Juliane Khadra with son Liam, 10, on the front porch of their South Surrey home. (Tracy Holmes photo)

Success story for families fighting for autism help

School district backs ‘safety issue’ in South Surrey parent’s appeal for full-time support

A South Surrey parent who last week described a fight to regain full-time classroom support hours for her autistic son is celebrating after learning the 30 minutes has been reinstated.

“I heard it just today,” a relieved Juliane Khadra told Peace Arch News Wednesday. “This is amazing. I’m so happy.”

In an article published last week, Khadra told PAN she was “freaking out” over the reduction in ABA (applied behavioural analysis) support time to her son, Liam. It had been cut to 25 hours per week, from 27.5, which Khadra said meant she would have to pull the 10-year-old out of his White Rock Elementary class early every day.

District officials said the allocations were based on ongoing and extensive evaluations of student needs.

READ MORE: ‘I don’t think they believe our kids have potential’

Khadra told PAN last week that she had provided extensive documentation to district officials in support of full-time hours for Liam, and that more recently, had put the focus on his safety. He has a life-threatening heart condition, but can’t communicate any symptoms he may be experiencing, and is also a flight risk, she explained.

In a meeting last Friday with a school district assistant superintendent – scheduled by coincidence on the same day Khadra’s family’s story appeared in PAN – safety was a priority, Khadra said.

“She said, ‘you’re right,’” Khadra said. “She told me it’s good the focus was not on education. Her focus was the safety issue for Liam.”

Liam was not the only student to have time reinstated. School district spokesman Doug Strachan confirmed Wednesday afternoon that “a few other families” also had support hours increased.

“This is part of the typical process at this time of year as we get closer to the start of the new school year and have better data regarding registrations and staffing needs,” Strachan said by email.

White Rock parent Rozann Pedersen said she was “absolutely thrilled” to learn late Wednesday afternoon that her son Lucas’s support was also reinstated to full-time. The news arrived just a few days after she had asked to address school trustees directly on the concern.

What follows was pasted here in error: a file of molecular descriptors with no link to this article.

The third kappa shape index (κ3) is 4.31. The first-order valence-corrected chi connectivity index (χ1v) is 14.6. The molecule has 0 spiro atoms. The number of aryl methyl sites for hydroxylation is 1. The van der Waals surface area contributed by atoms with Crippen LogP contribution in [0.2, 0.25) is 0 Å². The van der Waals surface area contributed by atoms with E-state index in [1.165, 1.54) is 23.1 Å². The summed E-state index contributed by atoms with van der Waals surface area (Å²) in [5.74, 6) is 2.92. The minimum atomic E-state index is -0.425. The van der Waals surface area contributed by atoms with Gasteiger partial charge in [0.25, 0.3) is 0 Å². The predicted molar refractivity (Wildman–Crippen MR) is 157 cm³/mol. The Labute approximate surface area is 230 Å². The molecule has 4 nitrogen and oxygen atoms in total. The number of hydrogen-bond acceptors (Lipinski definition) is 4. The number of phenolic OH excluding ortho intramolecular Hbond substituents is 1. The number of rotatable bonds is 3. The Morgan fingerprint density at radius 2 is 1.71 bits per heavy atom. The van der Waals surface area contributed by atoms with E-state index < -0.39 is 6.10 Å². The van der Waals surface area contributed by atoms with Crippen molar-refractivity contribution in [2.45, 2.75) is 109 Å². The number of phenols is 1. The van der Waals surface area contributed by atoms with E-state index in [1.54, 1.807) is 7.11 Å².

Both Khadra and Pedersen told PAN that while they are relieved by the reinstatement, they will not be surprised to be faced with the same plight next year.

“Every year you have to go through the exact same thing,” Khadra said. “We got what we wanted for the time being. We’ll see what next year brings us.”

 

Juliane Khadra reads an email she sent to school district officials regarding the cut to her son Liam’s support hours, appealing for “equal access to educational service.” (File photo)

Just Posted

Parking changes may be coming to Clayton Heights

Surrey Council to decide on pilot project

White Rock honeybee deaths prompt inspection by KPU prof

Researcher Cameron Lait unable to provide diagnosis due to lack of evidence – but has a theory

Cyclist reportedly struck by vehicle in Surrey

Man was rushed to hospital after incident on 104 Avenue

Students, volunteers plant 300 trees in White Rock park

City partnership to ‘mimic the natural growth’ of Ruth Johnson Park

Greta Thunberg meets with First Nations chief in Fort McMurray

Thunberg has turned her protest against climate change into a global movement

Canucks hang on for 3-2 win over Rangers in New York

Vancouver scores three times in first period

More beef products recalled due to possible E. coli contamination

The food safety watchdog has been investigating possible E. coli 0157:H7

B.C. VIEWS: How to get the best deal on your ICBC car insurance

ICBC slowly being dragged into the 21st century

Man killed in Richmond had ‘no record of criminality,’ IHIT says

Stephen Chong, 58, was found dead in his business

Pot legalization has gone ‘well’, but ‘yellow flags’ on vaping: task force chair

Canada legalized cannabis for non-medical use on Oct. 17, 2018,

Most Read